Charles Langmuir is a solid Earth geochemist who carries out reserach on diveres aspects of the plate tectonic geochemical cycle, including ocean ridges, convergent margins and intraplate volcanism. He has led or participated in 20 cruises to ocean ridges, including the first investigation of the Arctic Ocean ridge system. With Peter Huybers he has proposed close linkages between volcanism and glacial cycles both on land and undersea which has led to widespread interest and controversy (voice.fas.harvard.edu). Charlie was the principal investigator for PetDB, the pioneering geochemical data base (www.petdb.org). He was one of the founders of the journal Geochemistry, Geophysics, Geosystems ("G-Cubed" www.g-cubed.org ) a leading journal of the American Geophysical Union.
With Wally Broecker Charlie published How to Build a Habitable Planet (www.habitableplanet.org) which conveys the history of Earth from the Big Bang to humankind in a form that can be used as a textbook and also is accessible to the interested public. The book receiced Honorable Mention for the Prose Award as one of the best Earth science books published in 2012 from the American Publishers Association.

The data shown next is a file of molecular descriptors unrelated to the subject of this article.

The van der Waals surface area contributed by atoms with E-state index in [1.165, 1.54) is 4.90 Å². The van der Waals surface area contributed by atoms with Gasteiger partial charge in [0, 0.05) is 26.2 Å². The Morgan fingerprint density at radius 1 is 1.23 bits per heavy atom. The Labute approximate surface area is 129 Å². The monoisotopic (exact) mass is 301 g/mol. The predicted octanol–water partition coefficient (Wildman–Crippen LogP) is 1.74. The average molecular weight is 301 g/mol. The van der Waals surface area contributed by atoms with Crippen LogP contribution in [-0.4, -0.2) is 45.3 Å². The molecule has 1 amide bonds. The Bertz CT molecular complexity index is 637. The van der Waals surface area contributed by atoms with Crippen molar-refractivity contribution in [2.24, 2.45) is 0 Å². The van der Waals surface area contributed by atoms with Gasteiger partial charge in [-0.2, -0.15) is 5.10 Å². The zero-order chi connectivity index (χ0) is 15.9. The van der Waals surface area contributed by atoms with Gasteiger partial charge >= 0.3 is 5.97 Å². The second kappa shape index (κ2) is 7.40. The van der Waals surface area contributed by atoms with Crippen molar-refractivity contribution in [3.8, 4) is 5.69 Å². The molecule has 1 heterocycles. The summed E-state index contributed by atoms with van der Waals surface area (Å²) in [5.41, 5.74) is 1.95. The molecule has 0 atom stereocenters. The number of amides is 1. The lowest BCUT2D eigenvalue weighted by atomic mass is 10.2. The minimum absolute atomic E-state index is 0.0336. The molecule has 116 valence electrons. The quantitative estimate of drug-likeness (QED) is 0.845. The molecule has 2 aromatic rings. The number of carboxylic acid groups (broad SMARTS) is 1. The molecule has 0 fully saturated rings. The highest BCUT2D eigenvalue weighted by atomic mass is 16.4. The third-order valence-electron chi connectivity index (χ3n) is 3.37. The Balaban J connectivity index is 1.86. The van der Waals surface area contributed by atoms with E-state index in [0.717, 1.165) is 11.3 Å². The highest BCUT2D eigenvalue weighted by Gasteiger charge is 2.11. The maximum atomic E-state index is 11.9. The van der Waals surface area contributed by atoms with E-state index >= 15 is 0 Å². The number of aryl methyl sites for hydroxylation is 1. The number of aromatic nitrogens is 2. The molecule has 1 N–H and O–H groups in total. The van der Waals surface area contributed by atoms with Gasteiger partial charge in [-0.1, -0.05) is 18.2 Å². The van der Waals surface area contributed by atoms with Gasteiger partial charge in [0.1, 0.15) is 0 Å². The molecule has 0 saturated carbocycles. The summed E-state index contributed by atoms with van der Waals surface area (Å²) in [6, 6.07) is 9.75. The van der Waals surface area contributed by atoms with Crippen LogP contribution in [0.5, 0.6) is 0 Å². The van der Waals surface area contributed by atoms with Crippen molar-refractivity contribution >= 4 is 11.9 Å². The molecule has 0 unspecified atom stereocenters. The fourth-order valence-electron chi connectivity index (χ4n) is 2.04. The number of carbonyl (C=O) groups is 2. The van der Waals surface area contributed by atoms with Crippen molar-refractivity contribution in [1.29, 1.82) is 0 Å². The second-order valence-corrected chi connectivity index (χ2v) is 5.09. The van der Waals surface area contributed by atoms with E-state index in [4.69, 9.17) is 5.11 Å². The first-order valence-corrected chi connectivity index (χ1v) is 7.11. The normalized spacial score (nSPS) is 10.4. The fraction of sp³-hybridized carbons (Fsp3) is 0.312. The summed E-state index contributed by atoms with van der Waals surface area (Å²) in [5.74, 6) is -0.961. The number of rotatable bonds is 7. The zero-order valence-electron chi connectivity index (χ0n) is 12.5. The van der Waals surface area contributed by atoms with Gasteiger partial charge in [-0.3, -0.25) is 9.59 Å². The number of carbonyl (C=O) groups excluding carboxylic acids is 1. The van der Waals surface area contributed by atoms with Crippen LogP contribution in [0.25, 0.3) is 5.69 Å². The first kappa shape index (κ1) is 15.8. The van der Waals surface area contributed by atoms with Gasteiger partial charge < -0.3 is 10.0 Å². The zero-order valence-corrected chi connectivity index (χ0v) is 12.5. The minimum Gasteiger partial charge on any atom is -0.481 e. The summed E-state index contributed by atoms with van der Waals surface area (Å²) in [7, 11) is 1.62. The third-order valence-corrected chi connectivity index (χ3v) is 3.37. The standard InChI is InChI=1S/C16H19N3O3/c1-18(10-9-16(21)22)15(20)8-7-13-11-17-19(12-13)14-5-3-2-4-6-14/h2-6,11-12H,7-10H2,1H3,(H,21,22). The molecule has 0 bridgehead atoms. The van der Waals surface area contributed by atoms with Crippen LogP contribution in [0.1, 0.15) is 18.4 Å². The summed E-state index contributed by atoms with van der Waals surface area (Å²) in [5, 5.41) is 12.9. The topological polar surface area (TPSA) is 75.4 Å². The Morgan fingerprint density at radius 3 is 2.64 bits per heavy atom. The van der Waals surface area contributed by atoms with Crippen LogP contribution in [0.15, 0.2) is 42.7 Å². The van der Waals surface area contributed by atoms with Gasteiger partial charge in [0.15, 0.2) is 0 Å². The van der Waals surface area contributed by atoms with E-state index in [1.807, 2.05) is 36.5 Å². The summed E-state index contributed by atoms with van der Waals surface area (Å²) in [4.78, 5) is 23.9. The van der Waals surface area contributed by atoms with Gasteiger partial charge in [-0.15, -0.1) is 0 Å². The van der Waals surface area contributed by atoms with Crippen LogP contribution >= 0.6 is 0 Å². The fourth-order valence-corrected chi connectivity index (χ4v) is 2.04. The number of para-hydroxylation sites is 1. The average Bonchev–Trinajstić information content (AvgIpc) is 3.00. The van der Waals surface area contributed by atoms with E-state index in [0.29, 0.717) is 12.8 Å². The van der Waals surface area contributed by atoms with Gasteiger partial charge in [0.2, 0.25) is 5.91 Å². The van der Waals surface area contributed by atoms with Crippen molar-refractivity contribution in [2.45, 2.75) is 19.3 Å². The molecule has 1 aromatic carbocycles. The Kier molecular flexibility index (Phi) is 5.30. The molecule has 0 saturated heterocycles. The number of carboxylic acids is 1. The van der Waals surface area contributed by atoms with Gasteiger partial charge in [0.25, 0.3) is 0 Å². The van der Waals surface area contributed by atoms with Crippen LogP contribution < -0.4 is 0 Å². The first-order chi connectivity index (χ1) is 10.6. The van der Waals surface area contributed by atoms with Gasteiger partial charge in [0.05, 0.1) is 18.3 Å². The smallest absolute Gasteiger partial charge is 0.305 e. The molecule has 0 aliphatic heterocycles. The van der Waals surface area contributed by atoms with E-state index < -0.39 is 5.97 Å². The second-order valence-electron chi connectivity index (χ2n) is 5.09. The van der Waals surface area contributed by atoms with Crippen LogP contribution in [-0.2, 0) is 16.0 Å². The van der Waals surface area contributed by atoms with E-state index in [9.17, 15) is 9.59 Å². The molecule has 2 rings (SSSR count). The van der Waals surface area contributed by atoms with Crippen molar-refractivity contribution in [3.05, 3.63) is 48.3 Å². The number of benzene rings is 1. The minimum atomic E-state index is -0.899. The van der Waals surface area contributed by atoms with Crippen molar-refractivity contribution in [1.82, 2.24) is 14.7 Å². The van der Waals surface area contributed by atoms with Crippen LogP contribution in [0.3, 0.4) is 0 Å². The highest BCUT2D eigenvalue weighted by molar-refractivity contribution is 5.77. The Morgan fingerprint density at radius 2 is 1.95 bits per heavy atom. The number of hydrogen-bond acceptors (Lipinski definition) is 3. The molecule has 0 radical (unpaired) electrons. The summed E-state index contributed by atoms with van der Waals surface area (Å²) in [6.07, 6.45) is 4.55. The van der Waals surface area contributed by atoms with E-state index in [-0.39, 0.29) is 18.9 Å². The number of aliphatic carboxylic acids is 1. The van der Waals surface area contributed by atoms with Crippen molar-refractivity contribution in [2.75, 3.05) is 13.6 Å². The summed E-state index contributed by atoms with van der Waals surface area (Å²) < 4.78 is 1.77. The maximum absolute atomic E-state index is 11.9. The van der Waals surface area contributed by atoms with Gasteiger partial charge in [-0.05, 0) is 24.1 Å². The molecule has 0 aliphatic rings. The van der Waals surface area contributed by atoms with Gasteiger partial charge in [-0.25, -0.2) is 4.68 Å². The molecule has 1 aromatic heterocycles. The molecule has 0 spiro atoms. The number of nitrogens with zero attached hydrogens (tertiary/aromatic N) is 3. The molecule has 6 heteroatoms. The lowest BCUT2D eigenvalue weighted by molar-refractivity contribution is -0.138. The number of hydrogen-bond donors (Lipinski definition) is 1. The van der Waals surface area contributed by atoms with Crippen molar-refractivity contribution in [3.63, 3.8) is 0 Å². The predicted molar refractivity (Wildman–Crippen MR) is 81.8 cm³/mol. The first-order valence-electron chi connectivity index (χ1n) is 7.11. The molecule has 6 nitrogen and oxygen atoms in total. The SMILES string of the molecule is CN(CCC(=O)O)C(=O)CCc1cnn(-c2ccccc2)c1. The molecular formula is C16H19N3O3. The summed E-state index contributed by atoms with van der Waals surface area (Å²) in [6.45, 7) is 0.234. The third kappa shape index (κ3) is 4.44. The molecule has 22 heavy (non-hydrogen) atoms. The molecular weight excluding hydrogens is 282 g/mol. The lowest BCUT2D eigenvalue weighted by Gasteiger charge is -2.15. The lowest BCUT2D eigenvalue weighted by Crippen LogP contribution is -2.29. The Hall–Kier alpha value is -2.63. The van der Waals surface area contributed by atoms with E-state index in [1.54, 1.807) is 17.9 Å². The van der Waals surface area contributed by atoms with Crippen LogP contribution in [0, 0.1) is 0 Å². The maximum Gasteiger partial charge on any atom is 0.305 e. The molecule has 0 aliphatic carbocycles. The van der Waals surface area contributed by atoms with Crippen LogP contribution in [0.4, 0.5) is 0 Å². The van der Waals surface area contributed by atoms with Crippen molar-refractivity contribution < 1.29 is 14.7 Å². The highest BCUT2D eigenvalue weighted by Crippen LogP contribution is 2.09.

For his scientific contributions Charlie has received the Bowen Award from the American Geophysical Union, the Arthur Holmes Medal from the European Union of Geosciences for outstanding international contributions to solid Earth science, and the Urey Medal from the European Union of Geochemistry for outstanding contributions to geochemistry over a career. He was elected to the American Academy of Arts and Sciences and 1998, and the National Academy of Sciences in 2006. He is a Fellow of the American Geophysical Union and the Geochemical Society.
Charlie received his B.A. from Harvard University in 1973, and Ph.D. from the State University of New York at Stony Brook in 1980. He has been at Harvard since 2002, after 20 years at Columbia University's Lamont-Doherty Earth Observatory.